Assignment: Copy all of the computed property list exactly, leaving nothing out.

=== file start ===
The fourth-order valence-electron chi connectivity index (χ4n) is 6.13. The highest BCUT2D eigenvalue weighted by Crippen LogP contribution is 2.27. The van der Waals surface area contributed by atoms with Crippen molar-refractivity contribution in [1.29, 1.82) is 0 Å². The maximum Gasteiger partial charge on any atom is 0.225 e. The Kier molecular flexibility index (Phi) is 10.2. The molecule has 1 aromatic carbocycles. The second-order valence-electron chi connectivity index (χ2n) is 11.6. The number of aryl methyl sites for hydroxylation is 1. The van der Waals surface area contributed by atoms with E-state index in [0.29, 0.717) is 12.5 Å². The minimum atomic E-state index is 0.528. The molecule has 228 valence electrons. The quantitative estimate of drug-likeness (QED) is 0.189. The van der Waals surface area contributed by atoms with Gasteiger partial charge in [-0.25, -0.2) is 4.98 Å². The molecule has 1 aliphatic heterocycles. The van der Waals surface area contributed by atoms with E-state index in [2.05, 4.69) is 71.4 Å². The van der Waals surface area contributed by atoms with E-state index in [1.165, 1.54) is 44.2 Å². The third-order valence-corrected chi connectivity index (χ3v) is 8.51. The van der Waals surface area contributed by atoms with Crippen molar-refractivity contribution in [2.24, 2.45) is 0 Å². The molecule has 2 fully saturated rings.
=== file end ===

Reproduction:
The fourth-order valence-electron chi connectivity index (χ4n) is 6.13. The highest BCUT2D eigenvalue weighted by Crippen LogP contribution is 2.27. The van der Waals surface area contributed by atoms with Crippen molar-refractivity contribution in [1.29, 1.82) is 0 Å². The maximum Gasteiger partial charge on any atom is 0.225 e. The Kier molecular flexibility index (Phi) is 10.2. The molecule has 1 aromatic carbocycles. The second-order valence-electron chi connectivity index (χ2n) is 11.6. The number of aryl methyl sites for hydroxylation is 1. The van der Waals surface area contributed by atoms with E-state index in [0.29, 0.717) is 12.5 Å². The minimum atomic E-state index is 0.528. The molecule has 228 valence electrons. The quantitative estimate of drug-likeness (QED) is 0.189. The van der Waals surface area contributed by atoms with Gasteiger partial charge in [-0.25, -0.2) is 4.98 Å². The molecule has 1 aliphatic heterocycles. The van der Waals surface area contributed by atoms with E-state index in [2.05, 4.69) is 71.4 Å². The van der Waals surface area contributed by atoms with E-state index in [1.165, 1.54) is 44.2 Å². The third-order valence-corrected chi connectivity index (χ3v) is 8.51. The van der Waals surface area contributed by atoms with Crippen molar-refractivity contribution in [2.24, 2.45) is 0 Å². The molecule has 2 fully saturated rings.